A Lot or a Little?
What you will—and won't—find in this TV show.
Both show and host demonstrate eager curiosity in poking into why things are the way they are, ruminating on why it matters.
Positive Role Models
Goldblum doesn't take himself or his show too seriously, refers to his "childlike sense of wonder" in show's opening montage, gets excited about stuff like denim jeans and ice cream. In photos and voice-overs, he shares anecdotes about his childhood, how they developed into his adult quirky interests. Watch out for occasional fat shaming, like when he says you want to "Eat the Chunky Monkey, not become the chunky monkey."
Violence & Scariness
Some episodes may delve into mildly uncomfortable areas -- e.g., an ice cream is made from pig's blood that Goldblum smells and tastes.
Did you know you can flag iffy content? Adjust limits for Violence & Scariness in your kid's entertainment guide.Get started
Sex, Romance & Nudity
One episode shows an undraped Statue of David (nude).
Did you know you can flag iffy content? Adjust limits for Sex, Romance & Nudity in your kid's entertainment guide.Get started
Products & Purchases
Many episodes delve into brands: Ben & Jerry's Ice Cream, Adidas sneakers. We see what they make and talk about the companies and their history.
Parents Need to Know
Parents need to know that The World According to Jeff Goldblum is a documentary series with a different pop culture focus on each episode. The show is largely free of mature content, with no language, sex, drinking, drugs, or smoking, and only the mildest of violence or scariness, like an ice cream maker who uses pig's blood to make an ice cream and presents Goldblum with a cup of it to sniff. Goldblum is an eccentric and interesting host, and the show travels to many different places and interviews many different subjects to ask questions about why things are the way they are. Goldblum demonstrates curiosity and isn't embarrassed to geek out over his interests. He does occasionally stray into judgmental language, such as when he says eating too much ice cream can turn you into a "chunky monkey" and you don't want to be that. Many brands make an appearance on the show, with the people behind the brand talking about what they do.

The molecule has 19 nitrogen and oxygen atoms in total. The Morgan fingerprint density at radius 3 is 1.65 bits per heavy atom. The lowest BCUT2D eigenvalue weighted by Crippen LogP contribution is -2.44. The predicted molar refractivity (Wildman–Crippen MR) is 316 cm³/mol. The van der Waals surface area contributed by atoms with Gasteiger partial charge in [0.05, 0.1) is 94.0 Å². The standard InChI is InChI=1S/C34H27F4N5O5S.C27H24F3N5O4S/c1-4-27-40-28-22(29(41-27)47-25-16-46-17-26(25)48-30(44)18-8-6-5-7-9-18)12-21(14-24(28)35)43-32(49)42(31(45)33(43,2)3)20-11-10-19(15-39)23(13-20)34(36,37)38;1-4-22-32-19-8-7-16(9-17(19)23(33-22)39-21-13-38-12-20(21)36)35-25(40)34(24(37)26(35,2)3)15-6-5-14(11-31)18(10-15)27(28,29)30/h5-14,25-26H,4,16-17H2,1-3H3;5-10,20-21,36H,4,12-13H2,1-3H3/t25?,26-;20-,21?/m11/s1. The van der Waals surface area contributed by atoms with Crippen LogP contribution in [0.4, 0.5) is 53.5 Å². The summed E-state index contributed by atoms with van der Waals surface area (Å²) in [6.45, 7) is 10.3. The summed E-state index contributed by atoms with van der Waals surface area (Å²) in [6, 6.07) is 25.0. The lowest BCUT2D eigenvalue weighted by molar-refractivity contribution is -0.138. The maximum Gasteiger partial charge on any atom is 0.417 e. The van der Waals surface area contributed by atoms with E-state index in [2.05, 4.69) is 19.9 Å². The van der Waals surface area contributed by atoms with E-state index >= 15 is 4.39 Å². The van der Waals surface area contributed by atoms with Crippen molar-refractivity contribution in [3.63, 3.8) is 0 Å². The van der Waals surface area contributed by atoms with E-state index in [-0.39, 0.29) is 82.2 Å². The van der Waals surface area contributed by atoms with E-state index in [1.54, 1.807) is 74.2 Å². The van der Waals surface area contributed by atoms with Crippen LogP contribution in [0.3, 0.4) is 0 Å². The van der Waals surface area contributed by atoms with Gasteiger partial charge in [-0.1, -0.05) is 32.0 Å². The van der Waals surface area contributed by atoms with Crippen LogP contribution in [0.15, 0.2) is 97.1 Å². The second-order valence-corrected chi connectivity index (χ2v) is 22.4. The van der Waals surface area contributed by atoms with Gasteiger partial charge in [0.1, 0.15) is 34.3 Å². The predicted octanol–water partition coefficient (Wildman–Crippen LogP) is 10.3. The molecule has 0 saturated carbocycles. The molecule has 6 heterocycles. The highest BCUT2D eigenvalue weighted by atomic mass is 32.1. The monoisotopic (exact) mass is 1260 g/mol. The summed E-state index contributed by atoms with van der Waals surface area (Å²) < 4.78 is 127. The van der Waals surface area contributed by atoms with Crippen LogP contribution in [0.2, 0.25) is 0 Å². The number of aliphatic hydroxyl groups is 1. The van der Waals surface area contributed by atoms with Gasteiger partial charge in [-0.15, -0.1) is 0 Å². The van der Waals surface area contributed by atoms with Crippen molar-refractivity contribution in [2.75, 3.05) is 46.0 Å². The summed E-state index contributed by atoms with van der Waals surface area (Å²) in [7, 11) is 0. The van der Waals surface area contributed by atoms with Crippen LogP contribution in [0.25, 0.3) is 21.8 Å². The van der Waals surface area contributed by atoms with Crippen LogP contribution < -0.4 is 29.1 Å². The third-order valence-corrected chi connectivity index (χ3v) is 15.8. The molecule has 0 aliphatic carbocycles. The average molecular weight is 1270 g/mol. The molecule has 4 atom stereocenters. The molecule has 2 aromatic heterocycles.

Is It Any Good?
Quirky, kinda weird, and eclectic like its celebrity host, this documentary series takes a short dive into a number of interesting topics and winds up in some exceedingly interesting places. Goldblum is a well-known Hollywood oddball, and set loose to improv reactions and interstitial dialogue, he's a kick: He may ramble on with an anecdote about his uncle's college, or take off down a beach singing "Tomorrow." But there's a sharp mind at work here, and it's interesting to watch him sit down with Ben & Jerry's Ben and Jerry to investigate the primal pull of ice cream, or ramble gamely through an Oregon forest to forage for ingredients for a Goldblum-themed ice cream with Salt & Straw flavor maven Tyler Malek.
There are moments of surprising depth, too, when our host astutely connects bits of pop culture detritus to something deeper. Riffing on ice cream's tendency to make us recall happy childhood memories, Goldblum points out that the nostalgia that ice cream can inspire can make us feel connected to the people we care about, past and present, and that when going through tough times, it can give us comfort too. Pretty heady food for thought -- and The World According to Jeff Goldblum will give viewers plenty to chew on.
Did we miss something on diversity?
Research shows a connection between kids' healthy self-esteem and positive portrayals in media. That's why we've added a new "Diverse Representations" section to our reviews that will be rolling out on an ongoing basis. You can help us help kids by suggesting a diversity update.
Suggest an Update
Our Editors Recommend
Best Family Comedy Movies
Goofy TV Shows to Watch with Tweens and Teens
Common Sense Media's unbiased ratings are created by expert reviewers and aren't influenced by the product's creators or by any of our funders, affiliates, or partners.See how we rate